Posttraumatic stress disorder (PTSD) is a highly disabling psychiatric condition that may arise after exposure to acute and severe trauma. It is a highly prevalent mental disorder worldwide, and the current treatment options for these patients remain limited due to low effectiveness. The time window right after traumatic events provides clinicians with a unique opportunity for preventive interventions against potential deleterious alterations in brain function that lead to PTSD. Some studies pointed out that PTSD patients present an abnormal function of the hypothalamic-pituitary-adrenal axis that may contribute to a vulnerability toward PTSD. Moreover, glucocorticoids have arisen as a promising option for preventing the disorder's development when administered in the aftermath of trauma. The present work compiles the recent findings of glucocorticoid administration for the prevention of a PTSD phenotype, from human studies to animal models of PTSD. Overall, glucocorticoid-based therapies for preventing PTSD demonstrated moderate evidence in terms of efficacy in both clinical and preclinical studies. Although clinical studies point out that glucocorticoids may not be effective for all patients' subpopulations, those with adequate traits might greatly benefit from them. Preclinical studies provide precise insight into the mechanisms mediating this preventive effect, showing glucocorticoid-based prevention to reduce long-lasting behavioral and neurobiological abnormalities caused by traumatic stress. However, further research is needed to delineate the precise mechanisms and the extent to which these interventions can translate into lower PTSD rates and morbidity.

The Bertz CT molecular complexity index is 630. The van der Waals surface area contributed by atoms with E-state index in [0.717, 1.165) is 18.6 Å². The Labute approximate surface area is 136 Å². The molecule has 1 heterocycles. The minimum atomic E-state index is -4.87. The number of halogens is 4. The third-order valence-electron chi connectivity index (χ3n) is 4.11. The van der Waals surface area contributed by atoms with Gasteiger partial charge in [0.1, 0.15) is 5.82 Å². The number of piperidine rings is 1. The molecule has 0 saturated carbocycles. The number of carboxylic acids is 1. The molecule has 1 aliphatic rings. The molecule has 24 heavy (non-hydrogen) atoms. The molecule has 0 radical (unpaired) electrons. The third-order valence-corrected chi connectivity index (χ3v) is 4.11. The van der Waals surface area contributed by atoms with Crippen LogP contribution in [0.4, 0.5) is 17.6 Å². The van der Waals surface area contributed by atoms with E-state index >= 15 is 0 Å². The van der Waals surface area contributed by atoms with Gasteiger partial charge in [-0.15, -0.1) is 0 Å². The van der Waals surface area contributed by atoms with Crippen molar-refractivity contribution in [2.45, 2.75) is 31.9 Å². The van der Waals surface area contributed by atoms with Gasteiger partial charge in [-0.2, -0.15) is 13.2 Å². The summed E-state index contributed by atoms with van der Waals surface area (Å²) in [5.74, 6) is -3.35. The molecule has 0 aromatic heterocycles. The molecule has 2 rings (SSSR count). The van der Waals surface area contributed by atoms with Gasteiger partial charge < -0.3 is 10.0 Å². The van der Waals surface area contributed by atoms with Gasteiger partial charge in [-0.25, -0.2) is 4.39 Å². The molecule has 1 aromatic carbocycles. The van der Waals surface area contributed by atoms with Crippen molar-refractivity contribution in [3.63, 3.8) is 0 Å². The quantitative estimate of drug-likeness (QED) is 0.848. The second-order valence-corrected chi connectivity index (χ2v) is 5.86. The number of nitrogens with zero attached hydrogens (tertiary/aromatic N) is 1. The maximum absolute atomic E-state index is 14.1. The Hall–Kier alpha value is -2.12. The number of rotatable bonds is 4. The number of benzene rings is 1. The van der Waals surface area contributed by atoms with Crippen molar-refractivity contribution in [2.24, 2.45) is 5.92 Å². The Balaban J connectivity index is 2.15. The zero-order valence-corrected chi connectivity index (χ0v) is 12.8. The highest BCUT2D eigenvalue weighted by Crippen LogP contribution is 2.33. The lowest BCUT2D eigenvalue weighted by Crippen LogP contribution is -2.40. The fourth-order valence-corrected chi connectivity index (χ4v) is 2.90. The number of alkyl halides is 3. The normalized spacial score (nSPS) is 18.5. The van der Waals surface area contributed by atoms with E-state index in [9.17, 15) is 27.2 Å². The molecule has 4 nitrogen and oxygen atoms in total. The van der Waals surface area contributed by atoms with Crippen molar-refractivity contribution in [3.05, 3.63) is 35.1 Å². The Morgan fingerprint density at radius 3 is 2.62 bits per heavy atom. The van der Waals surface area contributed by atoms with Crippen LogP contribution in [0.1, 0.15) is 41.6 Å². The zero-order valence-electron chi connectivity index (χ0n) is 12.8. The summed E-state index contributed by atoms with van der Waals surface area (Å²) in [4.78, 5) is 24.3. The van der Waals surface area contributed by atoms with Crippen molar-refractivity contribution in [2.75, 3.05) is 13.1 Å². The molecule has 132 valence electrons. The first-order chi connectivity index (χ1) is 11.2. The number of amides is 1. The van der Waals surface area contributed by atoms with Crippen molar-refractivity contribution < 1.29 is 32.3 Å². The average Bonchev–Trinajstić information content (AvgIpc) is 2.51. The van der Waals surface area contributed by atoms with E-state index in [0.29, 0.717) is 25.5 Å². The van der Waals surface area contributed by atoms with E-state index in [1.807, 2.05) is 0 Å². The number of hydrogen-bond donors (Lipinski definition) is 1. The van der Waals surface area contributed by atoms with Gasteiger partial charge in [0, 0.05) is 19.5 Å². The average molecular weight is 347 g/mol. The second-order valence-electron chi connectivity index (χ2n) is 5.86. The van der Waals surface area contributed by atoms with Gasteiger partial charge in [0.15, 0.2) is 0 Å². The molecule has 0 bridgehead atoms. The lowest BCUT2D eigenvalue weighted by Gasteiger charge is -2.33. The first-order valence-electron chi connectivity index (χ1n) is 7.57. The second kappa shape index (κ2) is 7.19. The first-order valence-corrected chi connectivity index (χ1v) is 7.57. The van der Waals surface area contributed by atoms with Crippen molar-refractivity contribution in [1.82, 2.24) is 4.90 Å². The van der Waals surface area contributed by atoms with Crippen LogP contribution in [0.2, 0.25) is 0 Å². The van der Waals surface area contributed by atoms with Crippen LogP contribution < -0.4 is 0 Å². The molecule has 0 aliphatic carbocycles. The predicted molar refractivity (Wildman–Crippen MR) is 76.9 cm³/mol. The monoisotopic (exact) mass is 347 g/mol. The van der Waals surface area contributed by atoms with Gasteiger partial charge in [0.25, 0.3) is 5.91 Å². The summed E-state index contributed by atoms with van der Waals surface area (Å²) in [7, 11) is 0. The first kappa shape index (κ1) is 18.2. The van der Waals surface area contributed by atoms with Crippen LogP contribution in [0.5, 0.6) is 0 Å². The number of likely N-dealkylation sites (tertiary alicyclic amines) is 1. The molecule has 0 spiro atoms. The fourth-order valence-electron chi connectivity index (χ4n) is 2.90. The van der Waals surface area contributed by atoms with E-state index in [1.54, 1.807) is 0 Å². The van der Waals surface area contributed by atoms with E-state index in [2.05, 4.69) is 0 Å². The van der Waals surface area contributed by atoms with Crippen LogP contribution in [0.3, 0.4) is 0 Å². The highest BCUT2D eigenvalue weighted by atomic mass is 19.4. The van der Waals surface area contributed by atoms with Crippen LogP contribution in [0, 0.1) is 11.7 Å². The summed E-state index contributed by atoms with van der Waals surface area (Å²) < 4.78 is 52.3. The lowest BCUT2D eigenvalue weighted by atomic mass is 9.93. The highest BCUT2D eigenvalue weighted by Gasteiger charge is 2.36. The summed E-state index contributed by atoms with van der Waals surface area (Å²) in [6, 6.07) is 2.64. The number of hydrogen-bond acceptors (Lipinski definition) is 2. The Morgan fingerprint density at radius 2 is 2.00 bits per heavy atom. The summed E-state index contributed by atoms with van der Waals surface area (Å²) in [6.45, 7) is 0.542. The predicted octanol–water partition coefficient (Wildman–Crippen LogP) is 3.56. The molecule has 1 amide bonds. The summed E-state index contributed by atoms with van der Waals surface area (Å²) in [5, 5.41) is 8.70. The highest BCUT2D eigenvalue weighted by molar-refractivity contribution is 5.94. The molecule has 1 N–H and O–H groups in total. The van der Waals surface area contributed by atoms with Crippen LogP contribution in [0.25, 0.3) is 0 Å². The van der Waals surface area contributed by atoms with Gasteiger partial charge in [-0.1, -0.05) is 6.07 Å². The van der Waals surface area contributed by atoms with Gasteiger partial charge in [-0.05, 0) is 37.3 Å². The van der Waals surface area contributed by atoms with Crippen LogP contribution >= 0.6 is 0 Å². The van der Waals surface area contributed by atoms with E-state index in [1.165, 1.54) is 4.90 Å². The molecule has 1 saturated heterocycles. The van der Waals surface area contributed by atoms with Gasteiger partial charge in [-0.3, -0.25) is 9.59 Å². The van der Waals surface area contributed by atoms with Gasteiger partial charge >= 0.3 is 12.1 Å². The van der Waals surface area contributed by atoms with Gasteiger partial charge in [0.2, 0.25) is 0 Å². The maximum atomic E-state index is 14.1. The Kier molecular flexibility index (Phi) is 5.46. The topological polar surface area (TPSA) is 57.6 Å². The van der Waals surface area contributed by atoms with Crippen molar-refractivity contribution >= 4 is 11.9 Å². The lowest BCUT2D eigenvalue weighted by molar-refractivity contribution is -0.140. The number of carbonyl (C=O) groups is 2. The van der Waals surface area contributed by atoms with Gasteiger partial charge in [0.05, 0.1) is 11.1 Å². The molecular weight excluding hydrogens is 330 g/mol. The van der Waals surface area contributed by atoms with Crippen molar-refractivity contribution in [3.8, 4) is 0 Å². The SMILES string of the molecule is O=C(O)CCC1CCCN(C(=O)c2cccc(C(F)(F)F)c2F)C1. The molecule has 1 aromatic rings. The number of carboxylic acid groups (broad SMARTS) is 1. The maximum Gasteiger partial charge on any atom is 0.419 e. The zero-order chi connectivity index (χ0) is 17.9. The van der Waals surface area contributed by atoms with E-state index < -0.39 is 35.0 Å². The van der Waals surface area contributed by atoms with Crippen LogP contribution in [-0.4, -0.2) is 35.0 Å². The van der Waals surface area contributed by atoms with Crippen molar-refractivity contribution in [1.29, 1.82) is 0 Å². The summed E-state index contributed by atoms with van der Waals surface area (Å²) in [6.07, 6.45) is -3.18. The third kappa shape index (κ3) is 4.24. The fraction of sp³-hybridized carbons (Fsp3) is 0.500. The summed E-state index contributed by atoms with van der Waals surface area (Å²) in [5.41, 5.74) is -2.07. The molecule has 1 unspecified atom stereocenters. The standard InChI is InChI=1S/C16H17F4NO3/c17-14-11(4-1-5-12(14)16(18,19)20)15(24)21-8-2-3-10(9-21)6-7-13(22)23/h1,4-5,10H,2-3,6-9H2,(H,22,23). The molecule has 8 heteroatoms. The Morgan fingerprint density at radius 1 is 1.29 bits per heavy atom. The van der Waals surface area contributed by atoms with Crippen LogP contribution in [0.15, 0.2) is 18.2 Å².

This article is part of the Special Issue on 'Fear, Anxiety and PTSD'.